Juliann Li '21 interned at Center for Middle East Policy at the Brookings Institution during the 2019 fall term. The following is an excerpt from her internship report.

This fall, I was a research intern at the Center for Middle East Policy within the Foreign Policy division at the Brookings Institution, one of the nation’s leading independent think tanks. Brookings prides itself on producing unbiased and nonpartisan research and analysis on many of the world’s most pressing issues. The Center for Middle East Policy (CMEP) focuses on a variety of issues and countries within the Middle East. Within the Center, I was a research intern, which meant that I was assigned to a research assistant, who in turn assisted a few scholars within the Center. I was encouraged by my mentor to reach out to scholars whose work I’d long admired, and the lessons that I learned through those conversations are invaluable. During the internship, and I was given free rein to take initiative when I wanted to work on a project to which I hadn’t been formerly assigned. Constant encouragement from the scholars that I got to work with allowed to discover new topics and issues that I hadn’t been aware of before, and my interactions with those who had decades of research experience provided insight that would have been impossible to gain at any other internship. 

As a research intern, I was assigned to various projects throughout the term. One thing that I quickly learned and was later able to take full advantage of was that Brookings has an extremely open-office policy and encourages students to take initiative and to work on projects that they are interested in. One scholar in particular, Shadi Hamid, was a primary reason that I had applied to Brookings in the first place. His work on Islamist political parties and on the relationship between Islamophobia and the rise of right-wing populism in Europe had inspired both curiosity as well as some of my papers for classes at Dartmouth. I was lucky enough to meet with him in person multiple times throughout the fall term. H readily accepted me onto his team and allowed me to assist him on his project throughout the term. The general openness of scholars at Brookings is something that I will always remember with great appreciation when I think back to my time here.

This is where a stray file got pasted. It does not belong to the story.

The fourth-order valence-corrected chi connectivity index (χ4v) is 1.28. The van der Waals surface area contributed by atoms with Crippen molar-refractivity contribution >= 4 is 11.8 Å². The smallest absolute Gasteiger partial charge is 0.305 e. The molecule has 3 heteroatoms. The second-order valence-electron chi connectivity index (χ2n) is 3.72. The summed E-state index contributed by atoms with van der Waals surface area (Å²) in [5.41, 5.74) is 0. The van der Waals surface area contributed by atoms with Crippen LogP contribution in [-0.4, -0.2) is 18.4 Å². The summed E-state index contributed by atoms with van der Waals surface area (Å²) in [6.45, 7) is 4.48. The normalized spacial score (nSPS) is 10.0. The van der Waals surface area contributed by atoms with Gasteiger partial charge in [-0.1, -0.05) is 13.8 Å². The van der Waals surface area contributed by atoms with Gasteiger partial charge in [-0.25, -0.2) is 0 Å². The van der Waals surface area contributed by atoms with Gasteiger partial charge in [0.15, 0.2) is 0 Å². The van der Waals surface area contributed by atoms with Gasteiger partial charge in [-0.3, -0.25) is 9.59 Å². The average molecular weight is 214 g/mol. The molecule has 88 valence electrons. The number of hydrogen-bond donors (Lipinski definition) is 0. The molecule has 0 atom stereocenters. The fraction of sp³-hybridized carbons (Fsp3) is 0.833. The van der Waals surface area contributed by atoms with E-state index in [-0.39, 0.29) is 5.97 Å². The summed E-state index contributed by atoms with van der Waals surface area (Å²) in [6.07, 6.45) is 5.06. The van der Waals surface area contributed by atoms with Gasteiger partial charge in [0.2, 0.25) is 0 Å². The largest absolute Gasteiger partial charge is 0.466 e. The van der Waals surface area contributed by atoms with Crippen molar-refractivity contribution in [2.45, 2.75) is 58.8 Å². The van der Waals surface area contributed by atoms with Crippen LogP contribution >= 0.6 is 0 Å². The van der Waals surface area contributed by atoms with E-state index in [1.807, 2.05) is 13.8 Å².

A second aspect of my internship that I greatly appreciated was the accessibility of a variety of mentors and resources at Brookings. Not only were my immediate research mentor and supervisor ready and willing to speak with me about any issue, I was also able to coordinate directly with scholars for whom I was completing research. During regular weekly check-ins, my supervisor and my research mentor sat down together to discuss the tasks that I was working on, and to assess my performance. It was through this constant communication that I eventually was able to write an event summary for the Brookings website—a task usually delegated to research assistants, not interns. Because I had such easy access to a mentor, who was more than happy to answer my questions and refer me to any people that I might need to contact, I was able to take on tasks that were not usually assumed by the interns. 

I have a great respect for the scholars that I had the opportunity to work with during my internship. In the future, I will endeavor to follow in their footsteps, and seek to further my understanding on a policy issue or theme through a PhD program. My internship funding allowed me to pursue a learning opportunity that would have otherwise been impossible for me. Without it, I would not have been able to pursue this opportunity that has in retrospect added so much to my skillset and exposed me to a plethora of different career opportunities.  

The Rockefeller Internships Program has funding for Dartmouth undergraduate students to help defray the cost of living expenses associated with a full-time, unpaid, leave-term internships in the fields of public policy, public affairs, and social entrepreneurship.